For the first time since 1944, in 2009 the Academy of Motion Picture Arts and Sciences announced there would be 10 Best Picture nominees. This year, they’re changing the category again, in ways that make the race more interesting and, indeed, probably harder to predict.
When a list of the films eligible for Best Picture are sent out to voters, only those with at least 5% of first-place votes will be included as nominees for the Oscar. It is assumed that there will still be a minimum of five nominees, but now there could be any number of films between 5 and 10 nominated for Best Picture. According to retiring Academy executive director Bruce Davis: “In studying the data, what stood out was that Academy members had regularly shown a strong admiration for more than five movies. A Best Picture nomination should be an indication of extraordinary merit. If there are only eight pictures that truly earn that honor in a given year, we shouldn’t feel an obligation to round out the number.”
While the category was expanded two years ago in an effort to include more popular titles and thus boost the Oscar telecast’s ratings, this new system should help make for a much more interesting race – and prevent questionable titles like The Blind Side from popping up in the Best Picture category.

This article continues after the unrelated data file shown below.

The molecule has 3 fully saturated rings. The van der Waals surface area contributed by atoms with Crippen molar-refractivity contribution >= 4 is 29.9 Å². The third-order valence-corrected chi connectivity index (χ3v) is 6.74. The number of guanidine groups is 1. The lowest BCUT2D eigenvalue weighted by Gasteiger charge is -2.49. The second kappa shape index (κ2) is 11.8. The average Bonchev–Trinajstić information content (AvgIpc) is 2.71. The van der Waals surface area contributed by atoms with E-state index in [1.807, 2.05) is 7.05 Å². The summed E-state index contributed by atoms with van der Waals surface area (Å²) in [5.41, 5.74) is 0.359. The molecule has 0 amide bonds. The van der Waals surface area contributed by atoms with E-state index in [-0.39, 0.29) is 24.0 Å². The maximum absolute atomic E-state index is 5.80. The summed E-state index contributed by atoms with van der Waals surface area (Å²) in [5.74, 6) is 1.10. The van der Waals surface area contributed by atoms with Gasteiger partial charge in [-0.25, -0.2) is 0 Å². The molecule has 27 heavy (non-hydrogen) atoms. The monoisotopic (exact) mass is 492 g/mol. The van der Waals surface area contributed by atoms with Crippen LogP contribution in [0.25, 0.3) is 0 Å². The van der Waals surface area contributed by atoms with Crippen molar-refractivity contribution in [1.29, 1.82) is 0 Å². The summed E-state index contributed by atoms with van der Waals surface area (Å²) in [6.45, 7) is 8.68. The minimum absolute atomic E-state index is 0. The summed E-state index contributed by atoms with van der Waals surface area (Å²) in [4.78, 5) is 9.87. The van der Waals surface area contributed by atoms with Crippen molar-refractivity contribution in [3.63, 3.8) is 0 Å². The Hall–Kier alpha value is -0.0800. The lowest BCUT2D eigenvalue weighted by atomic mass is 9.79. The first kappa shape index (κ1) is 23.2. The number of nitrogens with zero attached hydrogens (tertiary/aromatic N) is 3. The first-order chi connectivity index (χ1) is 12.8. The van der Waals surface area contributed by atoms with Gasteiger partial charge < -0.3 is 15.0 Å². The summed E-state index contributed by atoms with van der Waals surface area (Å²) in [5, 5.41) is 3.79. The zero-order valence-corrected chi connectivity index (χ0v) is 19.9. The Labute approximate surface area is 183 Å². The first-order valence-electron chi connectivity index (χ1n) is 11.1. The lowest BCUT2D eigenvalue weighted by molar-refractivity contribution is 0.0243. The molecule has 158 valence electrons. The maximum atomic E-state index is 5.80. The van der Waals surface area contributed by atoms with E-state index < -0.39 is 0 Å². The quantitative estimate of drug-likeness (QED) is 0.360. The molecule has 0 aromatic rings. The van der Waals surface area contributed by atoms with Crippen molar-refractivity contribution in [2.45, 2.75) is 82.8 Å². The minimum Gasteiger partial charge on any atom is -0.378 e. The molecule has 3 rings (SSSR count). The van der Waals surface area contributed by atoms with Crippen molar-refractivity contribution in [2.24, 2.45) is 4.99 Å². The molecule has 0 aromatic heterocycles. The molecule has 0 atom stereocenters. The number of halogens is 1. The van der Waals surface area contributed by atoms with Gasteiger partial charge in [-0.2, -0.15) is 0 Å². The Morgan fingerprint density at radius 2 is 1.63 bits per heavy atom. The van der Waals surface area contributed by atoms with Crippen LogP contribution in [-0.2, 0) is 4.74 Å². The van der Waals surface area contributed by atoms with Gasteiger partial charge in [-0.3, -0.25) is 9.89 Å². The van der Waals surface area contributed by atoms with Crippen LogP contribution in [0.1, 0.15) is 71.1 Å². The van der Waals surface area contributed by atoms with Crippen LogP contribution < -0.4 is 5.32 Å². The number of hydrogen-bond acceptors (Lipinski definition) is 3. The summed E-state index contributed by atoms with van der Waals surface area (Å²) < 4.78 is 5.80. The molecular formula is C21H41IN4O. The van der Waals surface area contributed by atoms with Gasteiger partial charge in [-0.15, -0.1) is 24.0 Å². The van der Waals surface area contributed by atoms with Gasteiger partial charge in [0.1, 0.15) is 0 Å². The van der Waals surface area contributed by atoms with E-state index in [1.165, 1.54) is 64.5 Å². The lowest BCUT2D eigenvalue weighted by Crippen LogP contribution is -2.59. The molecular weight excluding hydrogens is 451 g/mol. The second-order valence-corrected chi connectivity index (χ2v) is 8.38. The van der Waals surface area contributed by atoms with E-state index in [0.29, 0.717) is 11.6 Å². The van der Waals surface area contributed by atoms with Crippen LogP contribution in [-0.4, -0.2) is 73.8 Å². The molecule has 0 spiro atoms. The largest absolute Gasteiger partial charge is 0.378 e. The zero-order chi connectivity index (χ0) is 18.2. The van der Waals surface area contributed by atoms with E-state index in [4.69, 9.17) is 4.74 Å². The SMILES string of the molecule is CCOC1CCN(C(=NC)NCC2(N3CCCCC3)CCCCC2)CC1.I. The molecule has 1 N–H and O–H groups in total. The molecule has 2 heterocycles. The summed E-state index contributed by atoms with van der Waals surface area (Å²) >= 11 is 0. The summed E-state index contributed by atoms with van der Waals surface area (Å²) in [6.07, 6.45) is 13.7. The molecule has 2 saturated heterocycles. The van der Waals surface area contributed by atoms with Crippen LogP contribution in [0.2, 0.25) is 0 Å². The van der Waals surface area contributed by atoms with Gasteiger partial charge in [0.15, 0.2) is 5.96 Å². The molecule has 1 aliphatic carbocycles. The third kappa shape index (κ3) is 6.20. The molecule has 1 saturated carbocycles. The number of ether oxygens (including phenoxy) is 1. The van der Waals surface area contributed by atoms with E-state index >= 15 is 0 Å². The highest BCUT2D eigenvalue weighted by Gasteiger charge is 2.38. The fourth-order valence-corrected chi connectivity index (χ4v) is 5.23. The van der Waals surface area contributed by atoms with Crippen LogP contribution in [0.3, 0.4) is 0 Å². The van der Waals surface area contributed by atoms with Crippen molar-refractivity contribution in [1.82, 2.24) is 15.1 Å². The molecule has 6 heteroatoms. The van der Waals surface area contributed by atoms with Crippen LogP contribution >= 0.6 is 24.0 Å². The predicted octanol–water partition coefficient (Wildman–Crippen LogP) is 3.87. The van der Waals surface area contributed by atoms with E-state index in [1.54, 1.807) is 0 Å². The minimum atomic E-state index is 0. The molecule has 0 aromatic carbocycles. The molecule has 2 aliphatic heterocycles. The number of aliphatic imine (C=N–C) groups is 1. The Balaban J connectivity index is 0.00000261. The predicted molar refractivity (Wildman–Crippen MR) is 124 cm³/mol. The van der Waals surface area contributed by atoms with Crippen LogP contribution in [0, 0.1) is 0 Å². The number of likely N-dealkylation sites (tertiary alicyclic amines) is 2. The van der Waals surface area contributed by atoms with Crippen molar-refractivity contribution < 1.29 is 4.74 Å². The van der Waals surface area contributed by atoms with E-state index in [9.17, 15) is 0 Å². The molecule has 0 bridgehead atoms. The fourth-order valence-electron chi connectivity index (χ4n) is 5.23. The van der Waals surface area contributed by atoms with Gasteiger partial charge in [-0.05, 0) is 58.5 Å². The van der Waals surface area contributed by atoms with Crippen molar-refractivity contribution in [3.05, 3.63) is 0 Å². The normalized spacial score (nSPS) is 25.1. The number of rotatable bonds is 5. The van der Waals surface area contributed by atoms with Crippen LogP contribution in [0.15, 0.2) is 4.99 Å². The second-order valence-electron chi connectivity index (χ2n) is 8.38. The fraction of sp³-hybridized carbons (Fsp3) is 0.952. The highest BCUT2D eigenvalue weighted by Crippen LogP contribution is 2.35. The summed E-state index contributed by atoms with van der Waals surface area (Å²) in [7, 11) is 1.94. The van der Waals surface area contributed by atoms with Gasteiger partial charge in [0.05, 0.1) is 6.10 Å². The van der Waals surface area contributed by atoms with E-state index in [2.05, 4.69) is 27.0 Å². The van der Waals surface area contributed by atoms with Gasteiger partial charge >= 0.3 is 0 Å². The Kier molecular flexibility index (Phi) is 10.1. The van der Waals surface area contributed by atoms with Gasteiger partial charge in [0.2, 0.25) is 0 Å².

Since last fall’s revamping of Flickchart‘s global ranking system (see the official announcement about that here), many films have found themselves moved around on the global charts. But one thing remains consistent: the Directors Who Dominate continue to do so. Previously covered in this series, Christopher Nolan and Quentin Tarantino remain at the top of the charts (with their highest-ranked films at #1 and #4, respectively.) But the biggest change is that their newest efforts (Inception and Inglourious Basterds) have a much stronger presence on the chart, where they now appear at #2 and #13. And this brings us to another director who continually dominates, the man who is widely regarded (for good or ill) as the father of the modern blockbuster: Steven Spielberg.
There are some films on my Flickchart that rank higher than they might have, simply because they contain just one scene that held me captivated. Overall, I may not have cared for the movie, but one particular scene or sequence just caught my attention, and I had to admit: I wish the whole movie could have been like that.
Here are a few films that find themselves pulled from the dregs at the bottom of my Flickchart, buoyed in the middling middle on the strength of one or two effective scenes. One is the first R-rated film to win the Best Picture Oscar. One is considered a modern-day masterpiece. One is a mediocre action flick from a director best known for mediocre action flicks. They all have one thing in common: I didn’t love them…but I loved something about them. (Caution to those who might not have seen the films discussed; there may be a few minor spoilers.)